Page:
Heat 3 of the opening round of the women's 800m at the IAAF World Championships London 2017 (© Getty Images)
First round heats, especially in the 800m, where there are three races to negotiate before the medals are awarded, are all about doing just enough to progress. None of the athletes with realistic medal hopes like to exert themselves too much too soon.
That was certainly the case for Caster Semenya.
Drawn in the third heat, South Africa’s Olympic champion was content to let others make the early pace, principally Jamaica’s Natoya Goule, before making a late surge with 70 metres to go to take the first of three automatic qualification spots. Considering that she had already raced two rounds of the 1500m, in which she took the bronze medal on Monday, her 2:01.33 could barely have looked any easier.
Burundi’s Olympic silver medalist Francine Niyonsaba has broken two minutes in each of her races over the past two seasons and that streak was maintained in heat six. In clocking 1:59.86 the 24-year-old adopted different tactics to Semenya, choosing to move to the front with 200m remaining, her long stride moving her well clear of the field.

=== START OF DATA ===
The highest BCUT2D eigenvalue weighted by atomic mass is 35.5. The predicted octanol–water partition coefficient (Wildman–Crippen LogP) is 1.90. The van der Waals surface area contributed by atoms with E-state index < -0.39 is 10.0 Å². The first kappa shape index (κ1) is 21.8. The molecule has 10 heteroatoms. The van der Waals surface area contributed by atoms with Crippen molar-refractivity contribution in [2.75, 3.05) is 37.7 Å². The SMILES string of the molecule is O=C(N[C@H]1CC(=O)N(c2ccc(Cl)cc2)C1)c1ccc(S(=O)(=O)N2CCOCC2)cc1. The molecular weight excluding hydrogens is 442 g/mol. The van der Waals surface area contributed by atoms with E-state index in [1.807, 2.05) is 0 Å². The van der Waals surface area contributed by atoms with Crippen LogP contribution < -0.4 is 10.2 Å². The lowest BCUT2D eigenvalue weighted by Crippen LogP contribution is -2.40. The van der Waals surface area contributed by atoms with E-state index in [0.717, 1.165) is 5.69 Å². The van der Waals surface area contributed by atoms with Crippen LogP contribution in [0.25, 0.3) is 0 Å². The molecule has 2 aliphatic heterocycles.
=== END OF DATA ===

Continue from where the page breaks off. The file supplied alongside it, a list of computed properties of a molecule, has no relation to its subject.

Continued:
While Semenya and Niyonsaba are clear favourites for the gold and silver medals, Ajee’ Wilson, the USA record holder thanks to a 1:55.61 performance set in Monaco last month, is perhaps the best of the rest.
The 23-year-old front ran 2:00.52 in the first heat, looking as strong and relaxed as any athlete across the six races. In the fifth race, Wilson’s training partner and USA teammate Charlene Lipsey produced a carbon copy performance, crossing the line in 2:02.74 just ahead of Hedda Hynne of Norway and Docus Ajok of Uganda. Eunice Sum, Kenya’s 2013 world champion, was a non-starter.
Two of the more competitive heats were the second, won by Poland’s Angelika Cichocka, and the fourth, in which Kenya’s Margaret Wambui took the win.
Cichocka found herself in a group of four charging for the line, alongside Beijing silver medalist Melissa Bishop, Brenda Martinez, who was second in Moscow, and Britain’s Shelayna Oskan-Clarke.
The Pole surged to the win in 2:00.86 with Bishop clear in second, but Oksan-Clarke, cheered home by the crowd, moved past Martinez in the final strides. The American’s 2:01.53 was enough to progress.
Olympic bronze medalist Wambui moved to the front in her heat with around 300 metres remaining, after Ethiopia’s Mahlet Mulugeta had taken the bell in 1:00.69. The Kenyan sped through to take it in 2:00.75, while Britain’s Lynsey Sharp emerged as her closest challenger, moving clear of the rest in the final 15 metres to finish in 2:01.04.
But Belarus’s Marina Arzamasova crumbled in the closest stages, letting Uganda’s Halima Nakaayi past. The reigning champion’s season’s best 2:01.92 wasn’t enough to take her through as a time qualifier.
Dean Hardman for the IAAF